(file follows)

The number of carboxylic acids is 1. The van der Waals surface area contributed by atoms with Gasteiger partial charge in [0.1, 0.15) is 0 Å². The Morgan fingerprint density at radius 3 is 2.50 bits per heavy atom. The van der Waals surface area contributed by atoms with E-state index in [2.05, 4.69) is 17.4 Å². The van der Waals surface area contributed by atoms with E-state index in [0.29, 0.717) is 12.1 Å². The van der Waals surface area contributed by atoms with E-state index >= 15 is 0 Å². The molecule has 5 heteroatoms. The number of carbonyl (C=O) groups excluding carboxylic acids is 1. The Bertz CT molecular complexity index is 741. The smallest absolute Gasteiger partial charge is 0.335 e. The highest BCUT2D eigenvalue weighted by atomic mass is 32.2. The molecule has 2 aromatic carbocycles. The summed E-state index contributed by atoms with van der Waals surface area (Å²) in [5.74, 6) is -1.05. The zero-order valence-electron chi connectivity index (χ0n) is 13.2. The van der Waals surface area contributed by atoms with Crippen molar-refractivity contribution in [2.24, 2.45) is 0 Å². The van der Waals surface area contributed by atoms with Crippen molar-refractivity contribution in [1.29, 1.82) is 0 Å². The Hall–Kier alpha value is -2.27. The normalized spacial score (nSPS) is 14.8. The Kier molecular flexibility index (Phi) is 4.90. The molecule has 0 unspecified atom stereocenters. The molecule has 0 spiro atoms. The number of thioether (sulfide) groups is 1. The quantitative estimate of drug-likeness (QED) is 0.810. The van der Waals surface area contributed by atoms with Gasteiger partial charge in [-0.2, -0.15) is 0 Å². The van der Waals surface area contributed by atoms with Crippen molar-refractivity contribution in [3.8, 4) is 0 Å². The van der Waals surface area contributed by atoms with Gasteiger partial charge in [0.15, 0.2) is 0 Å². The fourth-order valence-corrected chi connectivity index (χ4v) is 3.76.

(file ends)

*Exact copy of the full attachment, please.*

The number of carboxylic acids is 1. The van der Waals surface area contributed by atoms with Gasteiger partial charge in [0.1, 0.15) is 0 Å². The Morgan fingerprint density at radius 3 is 2.50 bits per heavy atom. The van der Waals surface area contributed by atoms with E-state index in [2.05, 4.69) is 17.4 Å². The van der Waals surface area contributed by atoms with E-state index in [0.29, 0.717) is 12.1 Å². The van der Waals surface area contributed by atoms with E-state index >= 15 is 0 Å². The molecule has 5 heteroatoms. The number of carbonyl (C=O) groups excluding carboxylic acids is 1. The Bertz CT molecular complexity index is 741. The smallest absolute Gasteiger partial charge is 0.335 e. The highest BCUT2D eigenvalue weighted by atomic mass is 32.2. The molecule has 2 aromatic carbocycles. The summed E-state index contributed by atoms with van der Waals surface area (Å²) in [5.74, 6) is -1.05. The zero-order valence-electron chi connectivity index (χ0n) is 13.2. The van der Waals surface area contributed by atoms with Crippen molar-refractivity contribution in [2.24, 2.45) is 0 Å². The van der Waals surface area contributed by atoms with Crippen molar-refractivity contribution in [1.29, 1.82) is 0 Å². The Hall–Kier alpha value is -2.27. The normalized spacial score (nSPS) is 14.8. The Kier molecular flexibility index (Phi) is 4.90. The molecule has 0 unspecified atom stereocenters. The molecule has 0 spiro atoms. The number of thioether (sulfide) groups is 1. The quantitative estimate of drug-likeness (QED) is 0.810. The van der Waals surface area contributed by atoms with Gasteiger partial charge in [-0.2, -0.15) is 0 Å². The van der Waals surface area contributed by atoms with Crippen molar-refractivity contribution in [3.8, 4) is 0 Å². The van der Waals surface area contributed by atoms with Gasteiger partial charge in [0.15, 0.2) is 0 Å². The fourth-order valence-corrected chi connectivity index (χ4v) is 3.76.